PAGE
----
Confession: In planning this event twice, Sunday was the first time I actually walked the course. (We drove it several times each year, don’t worry.) I know understand what the runners meant by this being a more challenging 5K than others in the Northeast Ohio area — there are a few rolling hills through the old TRW campus that make for a good hike!

LONG STORY SHORT: Team Grinch Paws did wonderfully at this year’s Jingle Bell Run/Walk for Arthritis! My brother Drew finished second in his age group with a 20:15 — such a speed demon!  Lisa — @lisasands1 over on the Twitter — rocked her first 5K after taking time to train this Fall.  My non-runner husband Hans “enjoyed” his last minute decision to run the 3.1 miles. (We’re working on our post-run stretch routine for next year!)

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As for Grady and I, we walked our two mile course in a little over a half an hour, making time to stop and say hi to some old friends and work colleagues along the way. It felt great to be out in the brisk December air supporting an important cause working towards eliminating a disease that effects more than 1.3 million Northeastern Ohioans. Supporting a local non-profit, getting in some exercise and having a highly enjoyable time? What a great start to our Sunday!

Want to donate to the Arthritis Foundation? You can click over to our team page and still give through this month. Thank you in advance!

Want to stay in the know for 2015?  Keep up to date with all the CLE Jingle Bell Run/Walk happenings by following its Twitter handle at @JingleBellCLE.

Disclosure: I am a former employee of the Arthritis Foundation, Great Lakes Region, Northeastern Ohio. All thoughts and opinions are 100% my own.

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on the mat: Prana Shakti ParaYoga Master Training at Flying Dog Ranch

Following my Instagram last week got you another round of vegetarian meals, yoga mats and training manuals shots. It could only mean one thing: I was off at another ParaYoga master yoga training session — this one in Carbondale, Colorado.

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My yoga-teaching partner-in-crime, Kevin (pictured in the last photo in the collage above), joined me for another adventure out West. I had never spent much time in the state (other than a layover at the Denver airport), but I can now say that Colorado didn’t disappoint.

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 Our rental outfitted with our own ranch and horses. Best homeaway.com property ever.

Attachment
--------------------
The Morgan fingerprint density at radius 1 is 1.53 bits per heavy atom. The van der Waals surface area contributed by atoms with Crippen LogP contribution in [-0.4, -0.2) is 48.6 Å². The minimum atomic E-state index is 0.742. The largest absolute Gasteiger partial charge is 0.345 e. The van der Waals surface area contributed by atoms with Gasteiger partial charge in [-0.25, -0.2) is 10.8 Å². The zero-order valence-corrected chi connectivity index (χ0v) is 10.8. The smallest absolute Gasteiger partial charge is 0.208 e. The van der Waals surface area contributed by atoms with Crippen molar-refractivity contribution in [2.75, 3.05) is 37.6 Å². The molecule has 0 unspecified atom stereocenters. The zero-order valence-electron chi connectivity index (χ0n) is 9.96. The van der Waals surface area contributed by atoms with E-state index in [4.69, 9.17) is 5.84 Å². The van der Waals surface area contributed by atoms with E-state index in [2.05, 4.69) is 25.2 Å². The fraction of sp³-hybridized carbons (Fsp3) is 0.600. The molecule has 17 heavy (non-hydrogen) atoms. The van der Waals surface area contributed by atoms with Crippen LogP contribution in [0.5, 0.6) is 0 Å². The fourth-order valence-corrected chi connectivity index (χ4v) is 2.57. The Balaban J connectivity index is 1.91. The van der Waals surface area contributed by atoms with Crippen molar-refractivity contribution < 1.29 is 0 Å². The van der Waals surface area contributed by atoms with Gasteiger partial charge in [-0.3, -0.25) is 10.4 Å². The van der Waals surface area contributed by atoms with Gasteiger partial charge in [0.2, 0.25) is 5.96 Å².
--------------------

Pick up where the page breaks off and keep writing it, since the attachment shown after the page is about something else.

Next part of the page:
So while we enjoyed all that the valley near Aspen had to offer, we had work to do. The 5-day “Prana Shakti” Intensive lead by ParaYoga’s founder, master teacher Rod Stryker, was just as stimulating, inspiring and educational as the other sessions I’ve experienced. (He is the same teacher who lead The Four Desires immersion we attended in Cincinnatti in September 2013 and the Tantra Shakti master training we attended in California this April.)

The intensive description from the ParaYoga website: “Prana is the force of life. In yoga it is everything essential. Without its grace, transformation would literally be impossible. The science of Prana (Prana Vidya) is the knowledge of awakening the fullest potential of yoga and life.“ 

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The time spent at the Flying Dog Ranch (pictured above – from my IG) were more than just a “yoga retreat” even though it might sound like one: every morning started off with some sort of grounding practice (meditation and/or chanting mostly), followed by a lecture then an extended practice with asana, pranayama (breath work) and meditation.  Our lunch break — which was catered by Rod’s wife’s catering company — was filled with some of the best vegetarian meals a yogi could hope for, plus plenty of opportunity to connect with the rest of the ParaYoga community members (something I greatly appreciated and felt a tad bit lacking during our visit to Berkeley this spring). We’d then come back for another four or so hours of lectures, group work and more practices for the afternoon. As you could imagine, there was a lot of information to soak in.

Five days and thirty pages of handwritten notes later, I put away my notebook (vowing to bring my MacBook next time), considering all the lessons of what this practice of yoga, tantra and ancient teachings meant for me at this time in my life.

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As you can imagine, it’s hard to figure out which of those many lessons to start with after completing a training like this. You want to come home and implement everything immediately. That awesome sun salutation variation you learned during a kundalini practice. The various ways to manipulate the breath to help move energy. How you can take your rekindled excitement for your own personal practice back to Cleveland with you.  

But to start, the lesson from this training that will be easiest to implement/recommit to was that thought follows energy and energy follows thought.  That would be a #whatyoubelieveyoucreate FTW.  Change your thinking. Change your world. It’s that simple. But first, let me start with Northeastern Ohio. Watch out, Cleveland — I’m coming for ya…